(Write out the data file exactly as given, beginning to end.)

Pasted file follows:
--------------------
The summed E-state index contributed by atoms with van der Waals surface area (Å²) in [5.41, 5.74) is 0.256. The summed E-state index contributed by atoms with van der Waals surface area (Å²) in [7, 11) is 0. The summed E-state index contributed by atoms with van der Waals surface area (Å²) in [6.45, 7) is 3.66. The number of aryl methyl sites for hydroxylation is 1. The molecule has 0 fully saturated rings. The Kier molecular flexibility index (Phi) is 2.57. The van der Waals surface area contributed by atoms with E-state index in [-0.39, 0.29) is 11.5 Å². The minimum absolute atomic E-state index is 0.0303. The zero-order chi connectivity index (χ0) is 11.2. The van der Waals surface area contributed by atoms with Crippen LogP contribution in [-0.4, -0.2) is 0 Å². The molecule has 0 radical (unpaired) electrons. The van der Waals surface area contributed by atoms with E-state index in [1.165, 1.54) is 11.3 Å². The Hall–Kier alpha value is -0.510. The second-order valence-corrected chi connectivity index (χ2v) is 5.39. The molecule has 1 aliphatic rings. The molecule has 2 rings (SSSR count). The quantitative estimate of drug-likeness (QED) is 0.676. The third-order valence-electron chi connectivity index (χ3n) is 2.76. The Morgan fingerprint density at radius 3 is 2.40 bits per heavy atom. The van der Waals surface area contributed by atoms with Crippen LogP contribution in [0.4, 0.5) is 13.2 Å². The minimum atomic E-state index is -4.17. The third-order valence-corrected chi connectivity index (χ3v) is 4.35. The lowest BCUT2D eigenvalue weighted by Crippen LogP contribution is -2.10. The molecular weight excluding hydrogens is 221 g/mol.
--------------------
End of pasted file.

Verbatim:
The summed E-state index contributed by atoms with van der Waals surface area (Å²) in [5.41, 5.74) is 0.256. The summed E-state index contributed by atoms with van der Waals surface area (Å²) in [7, 11) is 0. The summed E-state index contributed by atoms with van der Waals surface area (Å²) in [6.45, 7) is 3.66. The number of aryl methyl sites for hydroxylation is 1. The molecule has 0 fully saturated rings. The Kier molecular flexibility index (Phi) is 2.57. The van der Waals surface area contributed by atoms with E-state index in [-0.39, 0.29) is 11.5 Å². The minimum absolute atomic E-state index is 0.0303. The zero-order chi connectivity index (χ0) is 11.2. The van der Waals surface area contributed by atoms with Crippen LogP contribution in [-0.4, -0.2) is 0 Å². The molecule has 0 radical (unpaired) electrons. The van der Waals surface area contributed by atoms with E-state index in [1.165, 1.54) is 11.3 Å². The Hall–Kier alpha value is -0.510. The second-order valence-corrected chi connectivity index (χ2v) is 5.39. The molecule has 1 aliphatic rings. The molecule has 2 rings (SSSR count). The quantitative estimate of drug-likeness (QED) is 0.676. The third-order valence-electron chi connectivity index (χ3n) is 2.76. The Morgan fingerprint density at radius 3 is 2.40 bits per heavy atom. The van der Waals surface area contributed by atoms with Crippen LogP contribution in [0.4, 0.5) is 13.2 Å². The minimum atomic E-state index is -4.17. The third-order valence-corrected chi connectivity index (χ3v) is 4.35. The lowest BCUT2D eigenvalue weighted by Crippen LogP contribution is -2.10. The molecular weight excluding hydrogens is 221 g/mol.